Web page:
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Inquiline

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Title: Inquiline  
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Subject: Wyeomyia smithii, Termitaphididae, Symbiosis, Fly, Ficus aurea
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Inquiline

Wyeomyia smithii larva is an inquiline species in the pitcher leaves of Sarracenia purpurea (magnification 40X).

In gophers and feed on debris, fungi, roots, etc. The most widely distributed types of inquiline are those found in association with the nests of social insects, especially ants and termites – a single colony may support dozens of different inquiline species. The distinctions between parasites, social parasites, and inquilines are subtle, and many species may fulfill the criteria for more than one of these, as inquilines do exhibit many of the same characteristics as parasites. However, parasites are specifically not inquilines, because by definition they have a deleterious effect on the host species, while inquilines do not.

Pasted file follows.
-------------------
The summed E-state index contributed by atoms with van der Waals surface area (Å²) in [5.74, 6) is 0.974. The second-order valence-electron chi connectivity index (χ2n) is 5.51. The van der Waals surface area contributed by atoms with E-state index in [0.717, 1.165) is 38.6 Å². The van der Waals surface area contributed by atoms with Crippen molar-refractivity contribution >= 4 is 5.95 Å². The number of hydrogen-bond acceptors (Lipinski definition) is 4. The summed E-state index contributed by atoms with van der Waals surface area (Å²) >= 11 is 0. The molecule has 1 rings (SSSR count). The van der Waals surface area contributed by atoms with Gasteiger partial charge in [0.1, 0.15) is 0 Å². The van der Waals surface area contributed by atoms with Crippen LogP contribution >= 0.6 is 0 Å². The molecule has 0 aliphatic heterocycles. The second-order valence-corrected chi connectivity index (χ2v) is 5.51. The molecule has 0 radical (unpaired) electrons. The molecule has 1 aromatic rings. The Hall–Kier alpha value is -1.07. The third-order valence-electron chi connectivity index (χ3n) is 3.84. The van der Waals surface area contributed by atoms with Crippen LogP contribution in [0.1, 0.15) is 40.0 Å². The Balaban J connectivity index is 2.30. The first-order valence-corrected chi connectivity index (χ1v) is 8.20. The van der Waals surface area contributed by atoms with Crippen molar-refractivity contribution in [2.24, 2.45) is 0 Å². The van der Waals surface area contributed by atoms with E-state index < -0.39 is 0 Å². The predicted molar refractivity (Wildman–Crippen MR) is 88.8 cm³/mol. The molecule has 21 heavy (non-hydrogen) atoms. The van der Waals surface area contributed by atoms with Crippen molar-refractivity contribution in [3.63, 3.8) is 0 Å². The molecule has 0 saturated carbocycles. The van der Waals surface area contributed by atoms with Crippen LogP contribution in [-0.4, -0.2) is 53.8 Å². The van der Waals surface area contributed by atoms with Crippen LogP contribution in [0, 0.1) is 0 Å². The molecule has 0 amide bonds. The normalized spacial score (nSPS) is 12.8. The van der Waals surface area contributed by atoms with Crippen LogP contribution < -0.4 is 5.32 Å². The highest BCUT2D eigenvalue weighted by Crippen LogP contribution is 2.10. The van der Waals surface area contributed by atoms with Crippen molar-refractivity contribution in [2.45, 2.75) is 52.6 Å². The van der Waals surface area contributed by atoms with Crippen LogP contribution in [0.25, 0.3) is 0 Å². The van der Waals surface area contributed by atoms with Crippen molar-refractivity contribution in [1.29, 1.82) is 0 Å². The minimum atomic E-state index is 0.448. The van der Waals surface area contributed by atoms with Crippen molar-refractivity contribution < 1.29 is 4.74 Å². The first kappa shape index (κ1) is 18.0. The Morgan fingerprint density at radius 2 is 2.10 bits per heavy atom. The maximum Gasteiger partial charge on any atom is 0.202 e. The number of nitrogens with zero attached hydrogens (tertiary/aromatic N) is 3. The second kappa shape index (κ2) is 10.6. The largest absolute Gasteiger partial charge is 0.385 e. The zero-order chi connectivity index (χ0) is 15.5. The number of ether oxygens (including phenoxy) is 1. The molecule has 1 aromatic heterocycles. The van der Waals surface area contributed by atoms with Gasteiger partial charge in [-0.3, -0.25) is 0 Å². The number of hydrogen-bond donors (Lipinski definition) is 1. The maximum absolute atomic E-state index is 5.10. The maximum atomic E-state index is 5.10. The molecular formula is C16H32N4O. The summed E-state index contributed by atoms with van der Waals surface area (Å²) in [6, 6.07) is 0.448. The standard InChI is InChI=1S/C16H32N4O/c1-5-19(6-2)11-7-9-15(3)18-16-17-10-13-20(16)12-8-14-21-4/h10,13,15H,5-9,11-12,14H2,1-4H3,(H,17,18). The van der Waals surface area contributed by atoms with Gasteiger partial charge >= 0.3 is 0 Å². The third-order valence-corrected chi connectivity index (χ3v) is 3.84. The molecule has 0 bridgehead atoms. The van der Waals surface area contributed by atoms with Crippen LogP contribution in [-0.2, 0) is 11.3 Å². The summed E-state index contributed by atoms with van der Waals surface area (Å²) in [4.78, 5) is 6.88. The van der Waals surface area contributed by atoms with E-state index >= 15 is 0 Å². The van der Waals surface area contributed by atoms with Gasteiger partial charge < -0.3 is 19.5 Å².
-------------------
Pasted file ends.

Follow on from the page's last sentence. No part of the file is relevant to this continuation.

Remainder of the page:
Examples of the inquiline relation are known especially among the gall wasps (Cynipidae family). In the sub-family Synerginae this mode of life predominates. These insects differ but little in structure from the true gall-inducing wasps, but they cannot produce galls and consequently deposit their eggs within those of other species. They infest certain species of galls, such as those of the blackberry and some oak galls, in large numbers, and sometimes more than one kind occur in a single gall. Perhaps the most remarkable feature of these inquilines is their frequent close resemblance to the insect that produces the gall they infest.[1][2]

Other examples of inquiline species include Vespula austriaca (its common host being Vespula acadica [3]) and Dolichovespula adulterina (its common hosts being Dolichovespula norwegica and Dolichovespula arenaria.[4][5] Both are members of the Vespidae family of wasps.

The term inquiline has also been applied to aquatic invertebrates that spend all or part of their life cycles in

  1. ^  
  2. ^ Discover Life: Family Cynipidae: Subfamily Synerginae visited 1 January 2011
  3. ^
  4. ^
  5. ^
  6. ^
  7. ^ Cochran-Stafira, D. L. and von Ende, C. N. (1998). Integrating bacteria into food webs: studies with Sarracenia purpurea inquilines. Ecology, 79(3): 880–898.
  8. ^ Adlassnig, W., Peroutka, M., & Lendl, T. (2011). Traps of carnivorous pitcher plants as a habitat: composition of the fluid, biodiversity and mutualistic activities. Annals Of Botany, 107(2), 181–194.

References

See also

Leading to a higher diversity of inquilines. [8]

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